Electrospinning jets as X-ray sources at atmospheric conditions
Department of Nonwoven Textiles - Nanoscience Centre, Faculty of Textile Engineering, Technical University of Liberec - Studentská 2, Liberec 1, 461 17, Czech Republic, EU
Accepted: 27 October 2010
Electrospinning jets producing nanofibres from a polymer solution by electrical forces are fine cylindrical electrodes that create extremely high electric-field strength in their vicinity at atmospheric conditions. However, this quality of electrospinning is only scarcely investigated, and the interactions of the electric fields generated by them with ambient gases are nearly unknown. Here we report on the discovery that electrospinning jets generate X-ray beams up to energies of 20 keV at atmospheric conditions. The X-ray nature of the detected radiation is incontrovertibly proved by a spectroscopic experiment. We hypothesize how the field strength increases to gigantic values in the vicinity of charged electrospinning jets, as a consequence of counterion condensation, to accelerate charged particles, at a short distance, comparable with their mean path at atmospheric pressure, up to kinetic energies that give rise to the detection of X-rays. The experimental set-up designed by us for the generation and detection of high-energy electromagnetic radiation from electrospinning is extremely simple.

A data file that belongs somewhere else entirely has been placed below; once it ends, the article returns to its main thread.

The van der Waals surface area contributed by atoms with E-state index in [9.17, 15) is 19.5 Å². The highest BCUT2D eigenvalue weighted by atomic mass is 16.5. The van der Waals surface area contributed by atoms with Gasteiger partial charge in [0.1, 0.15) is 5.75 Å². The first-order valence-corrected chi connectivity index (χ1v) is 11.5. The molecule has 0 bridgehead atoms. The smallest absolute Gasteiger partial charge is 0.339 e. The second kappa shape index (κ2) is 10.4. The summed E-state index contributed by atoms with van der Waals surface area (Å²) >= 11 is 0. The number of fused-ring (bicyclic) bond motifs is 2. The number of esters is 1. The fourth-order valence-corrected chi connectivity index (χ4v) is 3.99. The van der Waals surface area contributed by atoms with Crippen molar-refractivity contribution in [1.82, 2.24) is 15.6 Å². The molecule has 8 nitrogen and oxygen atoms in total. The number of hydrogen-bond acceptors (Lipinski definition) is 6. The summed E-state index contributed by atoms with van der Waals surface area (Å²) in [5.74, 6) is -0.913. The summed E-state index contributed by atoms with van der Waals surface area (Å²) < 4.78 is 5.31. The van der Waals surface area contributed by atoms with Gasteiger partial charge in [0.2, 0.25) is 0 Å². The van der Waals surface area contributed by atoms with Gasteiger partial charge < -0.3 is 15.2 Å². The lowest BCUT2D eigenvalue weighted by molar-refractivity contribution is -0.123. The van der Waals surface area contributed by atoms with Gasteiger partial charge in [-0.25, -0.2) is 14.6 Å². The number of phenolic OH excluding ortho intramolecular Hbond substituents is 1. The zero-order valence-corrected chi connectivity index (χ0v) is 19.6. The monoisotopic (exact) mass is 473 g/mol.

PACS: 79.60.-i – Photoemission and photoelectron spectra / 81.07.-b – Nanoscale materials and structures: fabrication and characterization / 52.38.Ph – X-ray, γ-ray, and particle generation
© EPLA, 2010